The CEO of the U.S. anti-doping agency called the decision a "weak, watered-down outcome." Russian teams are banned, but its athletes may compete — albeit without the country's flag and anthem.
Alberto Salazar is the head coach for long-distance running at the Nike Oregon Project, an elite program where he has worked with track stars such as Mo Farah.
The decision, described by one advocate as "the greatest treachery against clean athletes in Olympic history," is subject to conditions. It has been roundly condemned by anti-doping advocates.
Aleksandr Krushelnitckii finished third in the mixed-doubles curling tournament, competing with his wife and teammate, Anastasia Bryzgalova. Now he's the subject of an investigation.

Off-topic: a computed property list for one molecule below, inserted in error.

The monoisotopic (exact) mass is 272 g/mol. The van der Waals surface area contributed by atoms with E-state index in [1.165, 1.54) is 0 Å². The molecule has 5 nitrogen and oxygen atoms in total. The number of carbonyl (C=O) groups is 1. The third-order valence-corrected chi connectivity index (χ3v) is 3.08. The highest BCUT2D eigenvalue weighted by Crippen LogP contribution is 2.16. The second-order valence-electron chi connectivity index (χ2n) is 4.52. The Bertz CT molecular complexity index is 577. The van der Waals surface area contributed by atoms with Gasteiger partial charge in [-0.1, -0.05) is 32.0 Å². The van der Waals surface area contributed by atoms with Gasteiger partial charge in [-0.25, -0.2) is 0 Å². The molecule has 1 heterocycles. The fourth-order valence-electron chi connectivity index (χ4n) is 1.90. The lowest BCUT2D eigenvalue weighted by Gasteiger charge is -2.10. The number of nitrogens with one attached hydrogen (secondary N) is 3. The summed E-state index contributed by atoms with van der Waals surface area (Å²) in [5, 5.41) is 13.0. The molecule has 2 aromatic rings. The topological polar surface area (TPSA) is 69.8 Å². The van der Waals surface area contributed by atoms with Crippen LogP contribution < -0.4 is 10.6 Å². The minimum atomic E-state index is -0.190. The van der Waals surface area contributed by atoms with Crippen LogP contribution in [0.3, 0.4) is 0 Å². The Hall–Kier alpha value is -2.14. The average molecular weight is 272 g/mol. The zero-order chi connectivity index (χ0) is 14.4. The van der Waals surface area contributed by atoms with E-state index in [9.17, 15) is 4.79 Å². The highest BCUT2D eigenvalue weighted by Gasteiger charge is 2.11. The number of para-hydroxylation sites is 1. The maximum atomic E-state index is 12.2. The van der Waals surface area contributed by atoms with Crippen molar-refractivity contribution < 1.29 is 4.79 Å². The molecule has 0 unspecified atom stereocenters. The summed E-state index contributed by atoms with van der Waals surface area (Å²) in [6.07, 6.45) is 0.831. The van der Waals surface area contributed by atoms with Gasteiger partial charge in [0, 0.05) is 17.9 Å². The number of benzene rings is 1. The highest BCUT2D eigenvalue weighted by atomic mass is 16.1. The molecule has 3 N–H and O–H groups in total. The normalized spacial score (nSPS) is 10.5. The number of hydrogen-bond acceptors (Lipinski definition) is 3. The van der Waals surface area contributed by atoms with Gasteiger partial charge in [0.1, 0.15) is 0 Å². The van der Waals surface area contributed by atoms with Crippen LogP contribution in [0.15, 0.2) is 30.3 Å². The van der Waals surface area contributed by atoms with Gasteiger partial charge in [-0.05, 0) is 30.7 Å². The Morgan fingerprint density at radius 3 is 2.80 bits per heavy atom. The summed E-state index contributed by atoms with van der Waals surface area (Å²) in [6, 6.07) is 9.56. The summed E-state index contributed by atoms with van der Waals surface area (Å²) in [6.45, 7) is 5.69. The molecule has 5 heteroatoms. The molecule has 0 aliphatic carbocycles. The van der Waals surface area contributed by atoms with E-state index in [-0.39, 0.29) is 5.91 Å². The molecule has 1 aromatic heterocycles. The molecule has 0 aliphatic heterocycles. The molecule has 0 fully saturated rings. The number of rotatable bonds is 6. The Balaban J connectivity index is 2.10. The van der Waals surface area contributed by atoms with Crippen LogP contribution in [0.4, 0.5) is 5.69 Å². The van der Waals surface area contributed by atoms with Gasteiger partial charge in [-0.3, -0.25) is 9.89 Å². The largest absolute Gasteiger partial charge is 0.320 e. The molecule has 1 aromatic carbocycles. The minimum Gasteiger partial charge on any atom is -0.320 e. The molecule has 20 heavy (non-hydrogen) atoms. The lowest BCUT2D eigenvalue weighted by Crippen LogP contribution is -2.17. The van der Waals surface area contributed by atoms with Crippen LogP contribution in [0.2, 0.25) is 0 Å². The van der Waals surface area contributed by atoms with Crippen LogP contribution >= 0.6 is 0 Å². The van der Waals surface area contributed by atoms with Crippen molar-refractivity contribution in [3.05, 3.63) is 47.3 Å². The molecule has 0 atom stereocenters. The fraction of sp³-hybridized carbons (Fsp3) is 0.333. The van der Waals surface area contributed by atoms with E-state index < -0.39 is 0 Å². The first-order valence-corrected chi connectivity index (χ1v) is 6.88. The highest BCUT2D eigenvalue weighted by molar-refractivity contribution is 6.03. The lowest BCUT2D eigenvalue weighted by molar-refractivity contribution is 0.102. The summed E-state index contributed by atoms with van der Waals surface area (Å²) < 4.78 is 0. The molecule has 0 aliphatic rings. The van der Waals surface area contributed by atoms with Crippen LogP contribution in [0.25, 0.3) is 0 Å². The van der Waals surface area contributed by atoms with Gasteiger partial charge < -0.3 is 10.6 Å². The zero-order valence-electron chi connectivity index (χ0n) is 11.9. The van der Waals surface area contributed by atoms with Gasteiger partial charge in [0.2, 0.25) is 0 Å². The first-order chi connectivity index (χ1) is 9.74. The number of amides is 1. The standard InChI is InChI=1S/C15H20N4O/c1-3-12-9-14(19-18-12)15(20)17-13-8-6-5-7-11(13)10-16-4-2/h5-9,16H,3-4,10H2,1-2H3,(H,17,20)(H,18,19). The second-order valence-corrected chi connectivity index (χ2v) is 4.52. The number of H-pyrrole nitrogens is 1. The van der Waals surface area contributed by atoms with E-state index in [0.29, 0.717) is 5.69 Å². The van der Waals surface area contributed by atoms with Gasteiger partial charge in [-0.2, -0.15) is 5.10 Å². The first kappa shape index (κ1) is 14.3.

More than 30 athletes who were to compete at the Siberian Indoor Championships last weekend suddenly pulled out of the event claiming various illnesses.
The World Anti-Doping Agency says Russia's official sports drug-testing lab doesn't meet guidelines, placing in doubt the country's participation in the Winter Olympics.
There was a "systematic and centralised cover up and manipulation of the doping control process" in Russia, an investigation found. The report includes thousands of documents as evidence.
The IOC is also promising more money for WADA, saying that a financial boost would come from "the Olympic Movement" as well as from governments.
The news follows revelations last week that retested samples from 31 athletes in the 2008 Beijing Games had suspicious results.
After the retesting of samples from the 2008 Beijing Olympics, dozens of athletes from six sports could be banned from the 2016 Games in Rio, the International Olympic Committee said.